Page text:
Saturday, October 24, 2015

The Trams of Kamakura

Kamakura is a wonderful coastal town roughly an hours drive to the south of Tokyo, famous for many sights, including the giant statue of Buddha, dating back to the mid-thirteenth century. The stature stands in the open, a stream of halls having been destroyed in storms over a period of two hundred years with the final one being taken by a tsunami in 1489. At this point the locals took the hint and left Buddha uncovered to smile at the stars.

Ringed by hills and only accessible by sea, from 1185 to 1333 it was also the capital of the fledgeling country until the destruction of the existing shogunate and a return to Kyoto rule. These days Kamakura is a popular tourist destination and equally popular with the windsurfers. But it is also home to the tightest electric railway in Japan. Slotted between the houses and back streets, the Enoshima Electric Railway opened in 1902, joining Kamakura with the town of Fujisawa, some fourteen stations further down the coast.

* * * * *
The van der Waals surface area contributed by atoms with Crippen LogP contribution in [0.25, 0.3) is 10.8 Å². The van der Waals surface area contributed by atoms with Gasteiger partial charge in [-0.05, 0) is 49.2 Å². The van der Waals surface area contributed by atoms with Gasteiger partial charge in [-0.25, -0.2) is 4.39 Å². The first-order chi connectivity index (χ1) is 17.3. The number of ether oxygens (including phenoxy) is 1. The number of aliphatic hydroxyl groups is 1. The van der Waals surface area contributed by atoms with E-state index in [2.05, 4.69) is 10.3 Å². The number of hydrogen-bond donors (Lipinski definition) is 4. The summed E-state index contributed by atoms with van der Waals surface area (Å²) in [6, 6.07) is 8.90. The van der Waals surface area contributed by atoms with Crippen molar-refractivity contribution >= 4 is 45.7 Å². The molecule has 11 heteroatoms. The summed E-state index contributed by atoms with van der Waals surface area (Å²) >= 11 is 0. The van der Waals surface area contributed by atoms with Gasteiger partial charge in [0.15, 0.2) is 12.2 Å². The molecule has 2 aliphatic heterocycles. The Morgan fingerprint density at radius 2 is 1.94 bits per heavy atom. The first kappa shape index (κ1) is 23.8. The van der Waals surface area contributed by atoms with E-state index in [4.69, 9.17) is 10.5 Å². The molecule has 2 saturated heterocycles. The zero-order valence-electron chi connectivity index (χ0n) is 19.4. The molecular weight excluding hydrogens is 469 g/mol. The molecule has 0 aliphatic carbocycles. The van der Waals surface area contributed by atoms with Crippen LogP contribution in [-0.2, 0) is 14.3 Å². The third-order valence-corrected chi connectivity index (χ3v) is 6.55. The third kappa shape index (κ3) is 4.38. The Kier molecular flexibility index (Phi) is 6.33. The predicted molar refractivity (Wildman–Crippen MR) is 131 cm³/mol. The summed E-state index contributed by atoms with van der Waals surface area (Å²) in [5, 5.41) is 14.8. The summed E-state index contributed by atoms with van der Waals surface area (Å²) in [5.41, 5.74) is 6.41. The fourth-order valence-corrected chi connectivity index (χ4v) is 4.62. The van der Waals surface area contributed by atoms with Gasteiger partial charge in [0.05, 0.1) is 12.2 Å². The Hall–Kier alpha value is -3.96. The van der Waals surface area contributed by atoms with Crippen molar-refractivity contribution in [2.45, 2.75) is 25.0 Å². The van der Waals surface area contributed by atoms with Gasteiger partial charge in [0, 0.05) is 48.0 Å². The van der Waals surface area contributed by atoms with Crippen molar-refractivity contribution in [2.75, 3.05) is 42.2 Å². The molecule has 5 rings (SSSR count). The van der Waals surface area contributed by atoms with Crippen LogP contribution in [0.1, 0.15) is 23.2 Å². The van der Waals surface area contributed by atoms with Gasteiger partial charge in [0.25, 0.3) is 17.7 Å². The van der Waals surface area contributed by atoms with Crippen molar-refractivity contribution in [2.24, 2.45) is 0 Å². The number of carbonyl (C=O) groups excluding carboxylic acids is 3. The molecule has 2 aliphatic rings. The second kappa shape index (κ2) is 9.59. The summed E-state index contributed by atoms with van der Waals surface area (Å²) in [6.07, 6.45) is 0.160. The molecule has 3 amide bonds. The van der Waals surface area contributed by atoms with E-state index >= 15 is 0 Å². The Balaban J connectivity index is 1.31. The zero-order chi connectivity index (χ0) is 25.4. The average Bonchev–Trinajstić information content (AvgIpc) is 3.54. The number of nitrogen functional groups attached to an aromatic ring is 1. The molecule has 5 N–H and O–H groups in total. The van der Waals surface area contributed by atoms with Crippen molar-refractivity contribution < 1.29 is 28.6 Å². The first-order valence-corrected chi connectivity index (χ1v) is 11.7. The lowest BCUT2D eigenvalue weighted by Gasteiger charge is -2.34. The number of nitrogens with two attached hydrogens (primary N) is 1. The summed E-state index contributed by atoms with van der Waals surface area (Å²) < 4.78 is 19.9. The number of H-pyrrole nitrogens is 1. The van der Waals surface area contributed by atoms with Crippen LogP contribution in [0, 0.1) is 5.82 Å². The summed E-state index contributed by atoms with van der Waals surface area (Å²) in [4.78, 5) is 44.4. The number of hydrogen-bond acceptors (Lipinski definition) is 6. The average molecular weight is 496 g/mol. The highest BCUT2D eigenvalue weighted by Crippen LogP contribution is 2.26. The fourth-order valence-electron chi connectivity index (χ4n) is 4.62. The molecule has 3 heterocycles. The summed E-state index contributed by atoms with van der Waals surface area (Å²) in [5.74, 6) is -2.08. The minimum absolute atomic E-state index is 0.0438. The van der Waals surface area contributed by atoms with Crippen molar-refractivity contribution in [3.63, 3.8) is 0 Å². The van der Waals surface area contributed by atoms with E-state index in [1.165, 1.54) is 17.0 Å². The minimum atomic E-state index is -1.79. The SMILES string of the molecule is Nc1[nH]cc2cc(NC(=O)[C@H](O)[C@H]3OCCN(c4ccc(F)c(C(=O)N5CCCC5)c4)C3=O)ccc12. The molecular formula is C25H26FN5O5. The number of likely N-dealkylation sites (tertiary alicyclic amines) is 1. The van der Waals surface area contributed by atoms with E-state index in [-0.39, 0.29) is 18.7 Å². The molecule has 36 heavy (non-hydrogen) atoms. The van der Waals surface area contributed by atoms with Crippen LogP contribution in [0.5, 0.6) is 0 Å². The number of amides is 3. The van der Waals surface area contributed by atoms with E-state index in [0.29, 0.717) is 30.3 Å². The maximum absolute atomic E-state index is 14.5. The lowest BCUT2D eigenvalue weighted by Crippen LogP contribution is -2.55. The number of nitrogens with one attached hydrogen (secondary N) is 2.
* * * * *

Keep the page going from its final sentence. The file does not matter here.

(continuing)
The line, including some of the tightest turns or track in Japan, is a must for any train enthusiast but also has a completely separate influence on the town. When constructed, the railway cut directly through the residential centre, isolating many homes and the odd restaurant from their access roads. So if you want dinner, you're going to have to walk across the tracks. Not sure I'd really want to try that after a couple of glasses of sake it has to be said. However, good to know that 'Health & Safety' demurs to charm in Japan.

Kamakura railway

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